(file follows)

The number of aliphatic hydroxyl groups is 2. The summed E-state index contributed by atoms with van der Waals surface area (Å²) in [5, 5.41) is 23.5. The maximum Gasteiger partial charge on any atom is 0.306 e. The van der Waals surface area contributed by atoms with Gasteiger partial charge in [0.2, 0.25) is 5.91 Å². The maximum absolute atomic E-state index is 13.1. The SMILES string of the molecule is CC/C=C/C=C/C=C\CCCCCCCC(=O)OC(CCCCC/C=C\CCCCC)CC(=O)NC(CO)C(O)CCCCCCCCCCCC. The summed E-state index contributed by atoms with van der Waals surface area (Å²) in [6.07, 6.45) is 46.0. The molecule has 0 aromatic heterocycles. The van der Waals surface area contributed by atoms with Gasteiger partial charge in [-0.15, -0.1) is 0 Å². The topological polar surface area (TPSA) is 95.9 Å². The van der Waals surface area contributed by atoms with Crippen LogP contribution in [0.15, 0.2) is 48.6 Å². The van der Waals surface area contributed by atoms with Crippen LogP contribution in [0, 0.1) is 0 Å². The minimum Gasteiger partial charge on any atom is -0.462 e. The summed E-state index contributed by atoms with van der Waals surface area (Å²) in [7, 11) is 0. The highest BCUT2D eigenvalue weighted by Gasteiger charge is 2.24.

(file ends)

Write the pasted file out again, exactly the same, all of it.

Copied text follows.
The number of aliphatic hydroxyl groups is 2. The summed E-state index contributed by atoms with van der Waals surface area (Å²) in [5, 5.41) is 23.5. The maximum Gasteiger partial charge on any atom is 0.306 e. The van der Waals surface area contributed by atoms with Gasteiger partial charge in [0.2, 0.25) is 5.91 Å². The maximum absolute atomic E-state index is 13.1. The SMILES string of the molecule is CC/C=C/C=C/C=C\CCCCCCCC(=O)OC(CCCCC/C=C\CCCCC)CC(=O)NC(CO)C(O)CCCCCCCCCCCC. The summed E-state index contributed by atoms with van der Waals surface area (Å²) in [6.07, 6.45) is 46.0. The molecule has 0 aromatic heterocycles. The van der Waals surface area contributed by atoms with Gasteiger partial charge in [-0.15, -0.1) is 0 Å². The topological polar surface area (TPSA) is 95.9 Å². The van der Waals surface area contributed by atoms with Crippen LogP contribution in [0.15, 0.2) is 48.6 Å². The van der Waals surface area contributed by atoms with Crippen LogP contribution in [0, 0.1) is 0 Å². The minimum Gasteiger partial charge on any atom is -0.462 e. The summed E-state index contributed by atoms with van der Waals surface area (Å²) in [7, 11) is 0. The highest BCUT2D eigenvalue weighted by Gasteiger charge is 2.24.